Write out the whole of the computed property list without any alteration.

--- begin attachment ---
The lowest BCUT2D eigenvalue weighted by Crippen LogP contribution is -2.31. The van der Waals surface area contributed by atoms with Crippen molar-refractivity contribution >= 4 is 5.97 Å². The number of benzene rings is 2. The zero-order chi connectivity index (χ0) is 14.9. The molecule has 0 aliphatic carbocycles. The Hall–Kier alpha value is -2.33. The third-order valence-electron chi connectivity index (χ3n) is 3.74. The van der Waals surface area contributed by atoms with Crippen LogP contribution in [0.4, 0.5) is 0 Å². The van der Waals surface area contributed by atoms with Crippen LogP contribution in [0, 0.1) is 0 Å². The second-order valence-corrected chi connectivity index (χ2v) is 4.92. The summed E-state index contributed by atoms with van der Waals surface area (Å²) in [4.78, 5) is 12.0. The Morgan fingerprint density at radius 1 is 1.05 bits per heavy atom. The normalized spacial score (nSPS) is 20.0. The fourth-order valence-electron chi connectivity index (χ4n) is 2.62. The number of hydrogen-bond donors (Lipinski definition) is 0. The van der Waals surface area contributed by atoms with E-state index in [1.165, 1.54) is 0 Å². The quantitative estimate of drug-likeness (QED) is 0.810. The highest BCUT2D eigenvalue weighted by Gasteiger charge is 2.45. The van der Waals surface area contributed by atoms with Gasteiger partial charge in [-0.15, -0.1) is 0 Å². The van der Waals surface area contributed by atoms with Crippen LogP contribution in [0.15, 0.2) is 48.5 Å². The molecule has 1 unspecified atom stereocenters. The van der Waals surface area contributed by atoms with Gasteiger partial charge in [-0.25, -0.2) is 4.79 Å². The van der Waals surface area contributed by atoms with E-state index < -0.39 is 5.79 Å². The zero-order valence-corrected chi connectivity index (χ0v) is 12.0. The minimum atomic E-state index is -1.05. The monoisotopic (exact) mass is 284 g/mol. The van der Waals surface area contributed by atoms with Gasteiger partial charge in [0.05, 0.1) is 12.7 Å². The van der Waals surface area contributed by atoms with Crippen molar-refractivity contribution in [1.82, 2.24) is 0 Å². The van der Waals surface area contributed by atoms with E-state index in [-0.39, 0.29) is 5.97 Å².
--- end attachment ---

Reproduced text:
The lowest BCUT2D eigenvalue weighted by Crippen LogP contribution is -2.31. The van der Waals surface area contributed by atoms with Crippen molar-refractivity contribution >= 4 is 5.97 Å². The number of benzene rings is 2. The zero-order chi connectivity index (χ0) is 14.9. The molecule has 0 aliphatic carbocycles. The Hall–Kier alpha value is -2.33. The third-order valence-electron chi connectivity index (χ3n) is 3.74. The van der Waals surface area contributed by atoms with Crippen LogP contribution in [0.4, 0.5) is 0 Å². The van der Waals surface area contributed by atoms with Crippen LogP contribution in [0, 0.1) is 0 Å². The second-order valence-corrected chi connectivity index (χ2v) is 4.92. The summed E-state index contributed by atoms with van der Waals surface area (Å²) in [4.78, 5) is 12.0. The Morgan fingerprint density at radius 1 is 1.05 bits per heavy atom. The normalized spacial score (nSPS) is 20.0. The fourth-order valence-electron chi connectivity index (χ4n) is 2.62. The number of hydrogen-bond donors (Lipinski definition) is 0. The van der Waals surface area contributed by atoms with E-state index in [1.165, 1.54) is 0 Å². The quantitative estimate of drug-likeness (QED) is 0.810. The highest BCUT2D eigenvalue weighted by Gasteiger charge is 2.45. The van der Waals surface area contributed by atoms with Gasteiger partial charge in [-0.15, -0.1) is 0 Å². The van der Waals surface area contributed by atoms with Crippen LogP contribution in [0.15, 0.2) is 48.5 Å². The molecule has 1 unspecified atom stereocenters. The van der Waals surface area contributed by atoms with Gasteiger partial charge in [-0.25, -0.2) is 4.79 Å². The van der Waals surface area contributed by atoms with E-state index < -0.39 is 5.79 Å². The zero-order valence-corrected chi connectivity index (χ0v) is 12.0. The minimum atomic E-state index is -1.05. The monoisotopic (exact) mass is 284 g/mol. The van der Waals surface area contributed by atoms with Gasteiger partial charge in [0.05, 0.1) is 12.7 Å². The van der Waals surface area contributed by atoms with Crippen molar-refractivity contribution in [1.82, 2.24) is 0 Å². The van der Waals surface area contributed by atoms with E-state index in [-0.39, 0.29) is 5.97 Å².